Medigap policies tend to have higher premiums than Medicare Advantage (MA) plans, but they also provide broad and easy access to doctors and hospitals. MA plans have networks of doctors and hospitals, which in Minnesota means consumers will pay significantly more money out-of-pocket if they see a health care provider that’s not in-network.

Across the country, MA plans have been growing in popularity for several years, with health insurers touting extra benefits the plans offer beyond original Medicare. Earlier this year, the federal government expanded the chance for extra benefits, which insurers say is part of how MA plans coordinate care to help enrollees.

“Many Medicare Advantage plans provide extra benefits,” said Gretchen Jacobson, an associate director on Medicare policy with the California-based Kaiser Family Foundation. “That’s part of the allure — and the trade-off.”

The joint venture company launched by Minneapolis-based Allina Health System and the health insurance giant Aetna, for example, is offering up to 14 home-delivered meals over a 7-day period after an inpatient hospital discharge. Kentucky-based Humana is introducing a transportation benefit for 2019 in Minnesota, where subscribers are entitled to 12 one-way trips per year of up to 25 miles each.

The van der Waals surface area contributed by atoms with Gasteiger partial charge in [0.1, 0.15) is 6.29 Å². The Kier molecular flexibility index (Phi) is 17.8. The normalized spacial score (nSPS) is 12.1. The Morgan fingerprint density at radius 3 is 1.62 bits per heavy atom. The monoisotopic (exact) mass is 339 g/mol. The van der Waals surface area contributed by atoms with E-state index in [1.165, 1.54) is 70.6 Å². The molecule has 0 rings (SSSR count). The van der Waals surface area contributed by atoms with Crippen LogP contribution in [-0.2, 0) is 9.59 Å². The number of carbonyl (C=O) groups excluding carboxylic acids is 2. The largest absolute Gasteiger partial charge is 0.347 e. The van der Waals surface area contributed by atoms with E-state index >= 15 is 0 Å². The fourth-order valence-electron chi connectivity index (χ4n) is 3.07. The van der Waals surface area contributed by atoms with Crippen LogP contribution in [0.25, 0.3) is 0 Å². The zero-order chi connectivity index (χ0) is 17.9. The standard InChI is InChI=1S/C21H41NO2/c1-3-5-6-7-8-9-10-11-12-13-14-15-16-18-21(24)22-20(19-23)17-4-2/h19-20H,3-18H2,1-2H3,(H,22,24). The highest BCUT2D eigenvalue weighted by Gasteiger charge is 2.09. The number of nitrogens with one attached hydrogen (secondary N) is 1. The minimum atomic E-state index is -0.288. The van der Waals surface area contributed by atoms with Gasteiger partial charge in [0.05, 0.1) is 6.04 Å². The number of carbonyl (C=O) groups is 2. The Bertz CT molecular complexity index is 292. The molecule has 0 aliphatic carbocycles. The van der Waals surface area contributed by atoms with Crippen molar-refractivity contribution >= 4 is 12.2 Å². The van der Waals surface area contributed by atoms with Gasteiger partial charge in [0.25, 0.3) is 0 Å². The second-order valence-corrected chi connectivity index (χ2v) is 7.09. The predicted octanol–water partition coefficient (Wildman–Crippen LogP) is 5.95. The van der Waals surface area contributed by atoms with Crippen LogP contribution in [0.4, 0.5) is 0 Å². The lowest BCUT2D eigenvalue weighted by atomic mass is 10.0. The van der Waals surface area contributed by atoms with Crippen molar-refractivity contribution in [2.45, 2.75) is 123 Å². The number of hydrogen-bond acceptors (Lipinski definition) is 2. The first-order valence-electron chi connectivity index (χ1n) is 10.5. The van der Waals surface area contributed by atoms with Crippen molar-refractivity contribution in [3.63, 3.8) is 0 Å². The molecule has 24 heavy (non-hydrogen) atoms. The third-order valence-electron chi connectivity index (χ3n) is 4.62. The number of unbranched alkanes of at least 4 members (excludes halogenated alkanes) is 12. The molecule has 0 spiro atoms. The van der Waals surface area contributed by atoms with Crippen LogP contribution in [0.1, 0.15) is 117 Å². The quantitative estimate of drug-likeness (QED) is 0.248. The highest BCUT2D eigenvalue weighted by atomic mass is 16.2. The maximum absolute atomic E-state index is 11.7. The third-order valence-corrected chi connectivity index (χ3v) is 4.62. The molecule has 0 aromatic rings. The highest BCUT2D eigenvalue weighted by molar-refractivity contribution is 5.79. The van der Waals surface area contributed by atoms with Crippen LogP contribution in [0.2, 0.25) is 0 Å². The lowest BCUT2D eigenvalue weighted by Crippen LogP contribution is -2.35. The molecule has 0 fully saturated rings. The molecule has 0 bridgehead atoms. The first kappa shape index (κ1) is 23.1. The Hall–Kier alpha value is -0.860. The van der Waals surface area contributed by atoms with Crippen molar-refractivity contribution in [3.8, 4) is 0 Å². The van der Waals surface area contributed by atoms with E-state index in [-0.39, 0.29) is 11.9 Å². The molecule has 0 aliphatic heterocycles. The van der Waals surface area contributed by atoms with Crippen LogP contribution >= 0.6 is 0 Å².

Minnetonka-based UnitedHealthcare, which is making its debut in Minnesota’s Medicare Advantage market, is offering one health plan in the Twin Cities that gives members a smartwatch to track activity at no additional cost. Minneapolis-based UCare is offering a program that provides discounts on healthy foods at the grocery store.

The big providers in Minnesota of Medicare Cost plans — Blue Cross and Blue Shield of Minnesota, HealthPartners and Medica — are offering a variety of extras in their Advantage plans including hearing aid discounts.

“Competition is good for Medicare beneficiaries particularly when they are willing to shop for better options and switch plans if they are able to maintain or increase benefits for the same or better value,” the Centers for Medicare and Medicaid Services said in a statement.

While extra benefits with Medicare Advantage plans can help some consumers, advocates warn that shoppers shouldn’t get distracted.

Beyond the network limits, Advantage plans have out-of-pocket spending requirements when people use care. People who buy the coverage and want Part D benefits must buy them from the Advantage plan, whereas Medigap plans can be paired with drug coverage from any of more than two dozen companies. And the benefits with Advantage plans can change from year to year, said Jerry Maher, a volunteer insurance counselor with the Metropolitan Area Agency on Aging.